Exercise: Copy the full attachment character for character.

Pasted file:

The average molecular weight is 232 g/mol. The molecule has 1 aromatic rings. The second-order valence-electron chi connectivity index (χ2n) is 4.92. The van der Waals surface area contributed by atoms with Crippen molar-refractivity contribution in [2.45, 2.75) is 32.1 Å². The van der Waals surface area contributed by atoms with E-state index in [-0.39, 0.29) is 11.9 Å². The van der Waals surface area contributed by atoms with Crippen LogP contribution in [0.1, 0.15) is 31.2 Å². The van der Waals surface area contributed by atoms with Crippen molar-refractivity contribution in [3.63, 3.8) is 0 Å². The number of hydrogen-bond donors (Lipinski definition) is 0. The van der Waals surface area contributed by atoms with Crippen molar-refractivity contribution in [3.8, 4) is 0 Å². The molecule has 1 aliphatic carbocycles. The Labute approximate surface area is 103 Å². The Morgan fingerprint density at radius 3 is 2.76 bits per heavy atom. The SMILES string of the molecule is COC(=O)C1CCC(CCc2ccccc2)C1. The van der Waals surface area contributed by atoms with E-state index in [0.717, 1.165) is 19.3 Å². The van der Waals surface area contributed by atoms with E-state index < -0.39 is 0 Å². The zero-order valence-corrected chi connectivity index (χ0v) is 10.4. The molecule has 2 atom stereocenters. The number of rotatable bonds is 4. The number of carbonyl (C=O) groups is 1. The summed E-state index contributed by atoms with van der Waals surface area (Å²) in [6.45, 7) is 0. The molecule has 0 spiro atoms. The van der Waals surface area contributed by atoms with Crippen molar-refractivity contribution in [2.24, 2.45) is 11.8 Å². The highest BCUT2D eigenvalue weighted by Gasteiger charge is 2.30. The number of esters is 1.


The average molecular weight is 232 g/mol. The molecule has 1 aromatic rings. The second-order valence-electron chi connectivity index (χ2n) is 4.92. The van der Waals surface area contributed by atoms with Crippen molar-refractivity contribution in [2.45, 2.75) is 32.1 Å². The van der Waals surface area contributed by atoms with E-state index in [-0.39, 0.29) is 11.9 Å². The van der Waals surface area contributed by atoms with Crippen LogP contribution in [0.1, 0.15) is 31.2 Å². The van der Waals surface area contributed by atoms with Crippen molar-refractivity contribution in [3.63, 3.8) is 0 Å². The number of hydrogen-bond donors (Lipinski definition) is 0. The van der Waals surface area contributed by atoms with Crippen molar-refractivity contribution in [3.8, 4) is 0 Å². The molecule has 1 aliphatic carbocycles. The Labute approximate surface area is 103 Å². The Morgan fingerprint density at radius 3 is 2.76 bits per heavy atom. The SMILES string of the molecule is COC(=O)C1CCC(CCc2ccccc2)C1. The van der Waals surface area contributed by atoms with E-state index in [0.717, 1.165) is 19.3 Å². The van der Waals surface area contributed by atoms with E-state index < -0.39 is 0 Å². The zero-order valence-corrected chi connectivity index (χ0v) is 10.4. The molecule has 2 atom stereocenters. The number of rotatable bonds is 4. The number of carbonyl (C=O) groups is 1. The summed E-state index contributed by atoms with van der Waals surface area (Å²) in [6.45, 7) is 0. The molecule has 0 spiro atoms. The van der Waals surface area contributed by atoms with Crippen molar-refractivity contribution in [2.24, 2.45) is 11.8 Å². The highest BCUT2D eigenvalue weighted by Gasteiger charge is 2.30. The number of esters is 1.